Hi! I'm Adam Gordon Bell

Echoes of Creation: Decoding Vue's Genesis and the FTX Saga

Published 5 months ago • 3 min read

Adam Gordon Bell

Dec 4th

Echoes of Creation: Decoding Vue's Genesis and the FTX Saga


It's December now, and I have a new podcast episode out here:

From 486 to Vue.js - Evan You's Full-Time Gamble on Open Source

It's the unlikely origin story behind Vue.js and how Evan You's frustration with Angular sparked a side project that snowballed into one of today's most popular JavaScript frameworks.

Two of the big focuses are: 1) What happens when your hobby project takes on a life of its own? 2) The highs and lows Evan faced while balancing simplicity and approachability with ambitious plans to take Vue to the next level.

But my biggest take-away was about positive feedback and how it can empower you. Give it a listen, and let me know what you think.

Book Review: FTX and Going Infinite By Micheal Lewis

Micheal Lewis is a fantastic writer. I'm a huge fan. But I've had his latest book, Going Infinite, about Sam Bankman-Fried (SBF) and FTX, since it came out, and I've been afraid to read it.

The best writer of financial narrative non-fiction on the scene of the most enormous and craziest story about a crypto bank in the Bahamas collapsing into nothing. It was perfect and excellent, and I was so excited that he was there. So, I had the book pre-ordered.

But I knew Lewis was not going to write "Bad Blood" the fantastic book that exposed Theranos. Lewis brings you into the story and makes you care about the characters. The character in this book is in jail and is a fraudster and scam artist. And so I was worried for Lewis. Really truly worried that he would be writing a book propping up a fraudster. And the book has faced accusations of being just that.

But I consumed the book over two days. Today, I was on a four-hour plane ride, and that helped .. but man, the book is terrific. So good. And I did leave the book feeling better about SBF as a person. That doesn't mean I don't think he should be in jail, but I understand a lot about who he is now.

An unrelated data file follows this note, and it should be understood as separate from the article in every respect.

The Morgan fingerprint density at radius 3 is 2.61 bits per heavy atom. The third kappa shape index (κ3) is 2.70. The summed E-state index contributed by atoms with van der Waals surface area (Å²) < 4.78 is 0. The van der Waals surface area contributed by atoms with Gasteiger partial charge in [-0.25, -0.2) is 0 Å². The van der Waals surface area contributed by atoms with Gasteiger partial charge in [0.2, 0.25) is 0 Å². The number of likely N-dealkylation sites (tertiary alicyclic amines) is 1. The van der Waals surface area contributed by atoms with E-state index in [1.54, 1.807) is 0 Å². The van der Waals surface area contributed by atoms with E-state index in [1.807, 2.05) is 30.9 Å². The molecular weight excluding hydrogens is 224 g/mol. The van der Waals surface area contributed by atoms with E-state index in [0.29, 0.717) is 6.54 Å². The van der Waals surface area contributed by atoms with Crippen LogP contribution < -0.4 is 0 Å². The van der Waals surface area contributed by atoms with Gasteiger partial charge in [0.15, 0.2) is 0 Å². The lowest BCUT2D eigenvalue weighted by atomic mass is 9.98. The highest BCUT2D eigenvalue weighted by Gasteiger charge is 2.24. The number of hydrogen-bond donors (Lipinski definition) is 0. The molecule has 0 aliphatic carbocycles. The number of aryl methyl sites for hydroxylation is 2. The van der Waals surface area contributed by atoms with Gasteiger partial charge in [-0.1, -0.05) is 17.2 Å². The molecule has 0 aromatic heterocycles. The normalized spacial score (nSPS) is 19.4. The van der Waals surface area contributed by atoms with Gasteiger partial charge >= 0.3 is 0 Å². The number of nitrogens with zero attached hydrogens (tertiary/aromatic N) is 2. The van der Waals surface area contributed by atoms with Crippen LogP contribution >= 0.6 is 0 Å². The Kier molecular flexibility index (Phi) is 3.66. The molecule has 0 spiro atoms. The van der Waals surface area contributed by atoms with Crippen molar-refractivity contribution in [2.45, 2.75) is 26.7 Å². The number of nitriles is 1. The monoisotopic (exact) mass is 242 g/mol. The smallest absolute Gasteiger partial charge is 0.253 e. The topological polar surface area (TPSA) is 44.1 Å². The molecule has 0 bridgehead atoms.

It wasn't investigative journalism. It was the story, the narrative of this strange man and the things he built.

One of the crazy things I heard about FTX was how they were all living in a polygamist relationship in this giant mansion in the Bahamas while taking amphetamines. And that was true, sort of. But in a truer sense, and the book outlines, seven nerdy guys lived in a big mansion, some with their girlfriends, and mainly they played board games and had sprinkled the place with gaming PCs and ethernet cables. It wasn't the Playboy Mansion. It was the place I lived in my second year of university but on a bigger budget.

SBF misappropriated clients' money and lied about things, but he also was a socially awkward person who was way overconfident in his abilities, didn't like his girlfriend very much, and mainly wanted to play video games and not have to deal with people.

This week's episode is with Evan You, and he is nothing like SBF.

(That's not the connection I'm trying to draw here.)

But sometimes I wonder when I try to connect, say, the creation of Vue.js with Evan's cousin's encouraging him to develop Flash websites when he was a kid and how one led to the other... I wonder if I should stick to the action. But I love these details, and while I can never claim to be Micheal Lewis, his book renewed in me this sense that those story elements, those motivational and backstory elements, really matter.

What Vue.js is today is a direct consequence of who Evan is and his desire, which started as a child with a 486, to create things and get feedback on them. You can't strictly follow in Evan's footsteps. Time only moves in one direction, and things have changed. But understanding someone, who they were, and where that led can teach us a lot about how the world works.

Reflecting on my initial apprehensions, Michael Lewis's "Going Infinite" transcended my expectations. Lewis unravels the complexities of Sam Bankman-Fried, not to defend but to humanize and contextualize his journey. This deep dive reaffirmed my own passion for exploring stories, reinforcing the power of narrative in understanding the people behind the projects. Thank you, Micheal Lewis.


( Also, what kind of stories or interviews would you find most valuable to hear in the future? Are there specific topics or areas you'd like to hear more about? )

Here is the episode link again:

From 486 to Vue.js - Evan You's Full-Time Gamble on Open Source

Hi! I'm Adam Gordon Bell

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